ACTOR HOWARD BURNHAM performs The Greatest Game by way of Zoom on Saturday. CELLIST AMIT PELED (pictured above) performs for Distinguished Artists in an ‘online gathering’ Sunday. KUUMBWA JAZZ ARCHIVES, Tammy Hall & Ruth Davies Encore on Monday. FOR DETAILS AND LINKS, CLICK HERE
CAN’T GO TO ‘MUSIC AT KOHL MANSION’?
THEN LET ‘Music at Kohl Mansion’ come to you.
By Janos Gereben
PERFORMING ARTS organizations trying to cope with the challenges of pandemic times rarely stick to their usual format … and then there is Music at Kohl Mansion. It is unusual in maintaining the usual. The current 38th season presenting ensembles from around the world seems similar to “normal” seasons, except for virtual presentations replacing live concerts in Burlingame’s enchanting mansion.
Music at Kohl Mansion Executive Director Patricia Kristof Moy calls the season a realization of “our core belief that the arts are essential to the health of our communities at all times. We are determined to play a key role as ‘second responders’ in providing relief and comfort through easily accessible, affordable virtual programming this season, and to preserving the vitality of our music community by supporting and promoting artists who have lost so much in the past year.” To read the complete report, click HERE
HYPNOTIC Swedish high pitched singing. Click HERE
MEET THE ALBOKA
THE BASQUE ALBOKA is a woodwind instrument consisting of a single reed, two small diameter melody pipes with finger holes and a bell traditionally made from animal horn. Additionally, a reed cap of animal horn is placed around the reed to contain the breath and allow circular breathing for constant play. In basque language alboka players have the name albokari.
AFROBEATS TO GO GLOBAL IN 2021
By John McDermott: chief Africa correspondent, The Economist, Johannesburg. Click HERE
THE HYPERTRAGIC NOTCH
ANALEKTA, based in Montreal, is Canada’s largest independent classical record label with, since 1988, more than 500 albums and featuring some 200 of the most prominent Canadian musicians. Violinist Andrew Wan has served as concertmaster for the Orchestre Symphonique de Montréal (OSM) since 2008. He enjoys an international reputation as a concerto soloist and chamber musician. These two new CDs showcase him in both roles, the first with OSM’s music director Kent Nagano and second with pianist Charles Richard-Hamelin, the latter in four early Beethoven sonatas.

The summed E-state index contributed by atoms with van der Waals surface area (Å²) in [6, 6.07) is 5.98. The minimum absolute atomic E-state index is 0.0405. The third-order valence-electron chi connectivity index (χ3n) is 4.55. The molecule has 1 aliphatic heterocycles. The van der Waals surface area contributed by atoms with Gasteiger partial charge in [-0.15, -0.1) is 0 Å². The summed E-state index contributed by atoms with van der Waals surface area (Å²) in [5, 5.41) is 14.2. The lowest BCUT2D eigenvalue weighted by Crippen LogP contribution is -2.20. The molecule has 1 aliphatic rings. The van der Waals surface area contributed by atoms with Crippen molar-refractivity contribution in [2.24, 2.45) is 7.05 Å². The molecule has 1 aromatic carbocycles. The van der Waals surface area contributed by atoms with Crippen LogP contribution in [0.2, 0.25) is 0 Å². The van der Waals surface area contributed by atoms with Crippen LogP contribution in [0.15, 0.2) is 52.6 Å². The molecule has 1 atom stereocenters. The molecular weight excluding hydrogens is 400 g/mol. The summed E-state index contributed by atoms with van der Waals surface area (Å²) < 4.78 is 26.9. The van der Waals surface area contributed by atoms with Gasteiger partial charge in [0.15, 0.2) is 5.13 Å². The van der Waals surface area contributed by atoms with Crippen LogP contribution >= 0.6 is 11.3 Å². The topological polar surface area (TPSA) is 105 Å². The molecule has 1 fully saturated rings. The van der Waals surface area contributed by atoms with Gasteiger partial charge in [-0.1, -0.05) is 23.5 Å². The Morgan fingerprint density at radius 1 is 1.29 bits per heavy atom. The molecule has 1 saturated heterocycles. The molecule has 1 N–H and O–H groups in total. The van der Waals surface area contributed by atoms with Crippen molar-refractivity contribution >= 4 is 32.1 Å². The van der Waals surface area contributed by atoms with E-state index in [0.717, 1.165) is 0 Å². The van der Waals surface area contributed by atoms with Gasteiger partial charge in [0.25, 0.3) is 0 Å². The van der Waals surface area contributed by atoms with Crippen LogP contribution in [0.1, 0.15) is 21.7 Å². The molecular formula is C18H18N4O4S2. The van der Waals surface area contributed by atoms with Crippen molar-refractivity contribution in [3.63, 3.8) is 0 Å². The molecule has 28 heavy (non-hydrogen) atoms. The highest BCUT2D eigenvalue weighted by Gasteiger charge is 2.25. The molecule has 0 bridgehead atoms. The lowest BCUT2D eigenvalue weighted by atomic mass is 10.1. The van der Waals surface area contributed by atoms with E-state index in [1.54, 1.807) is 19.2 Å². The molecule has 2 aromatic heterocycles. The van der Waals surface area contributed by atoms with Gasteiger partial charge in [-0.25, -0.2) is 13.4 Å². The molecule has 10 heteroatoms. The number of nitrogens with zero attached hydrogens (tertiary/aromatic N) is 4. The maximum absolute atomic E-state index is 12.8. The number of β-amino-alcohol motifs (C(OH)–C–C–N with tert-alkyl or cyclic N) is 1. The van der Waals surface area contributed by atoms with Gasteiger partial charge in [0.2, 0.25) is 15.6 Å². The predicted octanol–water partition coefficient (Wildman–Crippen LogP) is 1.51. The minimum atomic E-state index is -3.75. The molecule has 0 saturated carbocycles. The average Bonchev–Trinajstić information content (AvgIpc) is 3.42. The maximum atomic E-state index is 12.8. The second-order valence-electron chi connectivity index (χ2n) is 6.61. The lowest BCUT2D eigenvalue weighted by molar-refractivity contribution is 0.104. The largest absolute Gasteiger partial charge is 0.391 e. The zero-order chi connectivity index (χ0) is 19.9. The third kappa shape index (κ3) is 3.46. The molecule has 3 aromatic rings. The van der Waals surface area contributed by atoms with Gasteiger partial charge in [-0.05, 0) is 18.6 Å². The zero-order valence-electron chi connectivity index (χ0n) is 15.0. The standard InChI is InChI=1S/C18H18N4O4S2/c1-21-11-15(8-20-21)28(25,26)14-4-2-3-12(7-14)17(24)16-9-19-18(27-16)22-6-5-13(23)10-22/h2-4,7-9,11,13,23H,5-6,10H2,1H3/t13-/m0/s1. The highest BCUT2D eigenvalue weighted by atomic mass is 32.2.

As for the concerto CD I thought I knew all the major works by Alberto Ginastera (1916-1983); his violin concerto was commissioned by the New York Philharmonic for its debut at the new Lincoln Center in 1963. Not so. What a crazy, wonderful monsterpiece this is; a long solo cadenza, aggressive and moody, begins it only to be followed by seven very brief “studies” with orchestra titled, in turn, Chords, Thirds, Other intervals, Arpeggios, Harmonics, Quarter tones and a stormy Maestoso. Then comes a 10-minute Adagio for 22 (if you say so) soloists, the expressive heart of the piece with various concertante cameos from across the orchestra referencing the earlier studies. A short pianissimo scherzo (with a quote from Paganini) follows with an even briefer perpetuum mobile finale. A prescient vision of the future, Ginastera writes for seven percussionists playing four dozen instruments. That soloist Wan got his mind around this kaleidoscopic score proves revelatory.
Then comes Leonard Bernstein’s Serenade for solo violin, harp, strings and percussion, his only true concerto, in five classical-patterned movements inspired by Plato’s Symposium with each movement named for its feasting participants. Right away we find ourselves in the composer’s Broadway idiom, lavish melodies replete with his natural instinct for exuberant counterpoint and concise rhetoric. Again, Nagano defers to his soloist. Samy Moussa’s 15-minute OSM commissioned concerto is nothing if not a show of harmonic arpeggios in retro-romantic style, with immediate sensual appeal but, unlike the Ginastera, not much intellectual challenge.
Wan’s Beethoven CD, recorded last year in Quebec, includes the three sonatas of Op 12 and the Sonata in F “Spring.” His performances are nicely understated while his partner, Richard-Hamelin, carries the heavier keyboard part with sensitivity and panache.
Postscript: Rafael Payare (pictured), music director of the San Diego Symphony since July 2019, will succeed Kent Nagano as music director of the Orchestre Symphonique de Montréal starting with the 2022-23 season. The Venezuela-born Payare is a product of El Sistema.
WHAT’S WRONG AT CALIF ARTS COUNCIL?
INTERNAL POLITICS and lack of accountability are undermining its mission and staffers. Sarah Garcia blows the whistle for Hyperallergic. Click HERE
PIANIST ANGELA HEWITT’S NIGHTMARE IS OVER
“BEST FRIEND” Fazioli piano was smashed beyond repair. Click HERE
MAXIM VENGEROV’S FREE ONLINE LESSONS
PRINCE’S ESTATE OWES THE FED $32 MILLION
IRS CLAIMS executors undervalued the artist’s estate by $80 million. Click HERE
JOAN BAEZ TURNS 80
WORDS BY Woody Guthrie: plane crash at Los Gatos Canyon, west of Coalinga, 1948.
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Scott MacClelland, editor; Rebecca CR Brooks, associate editor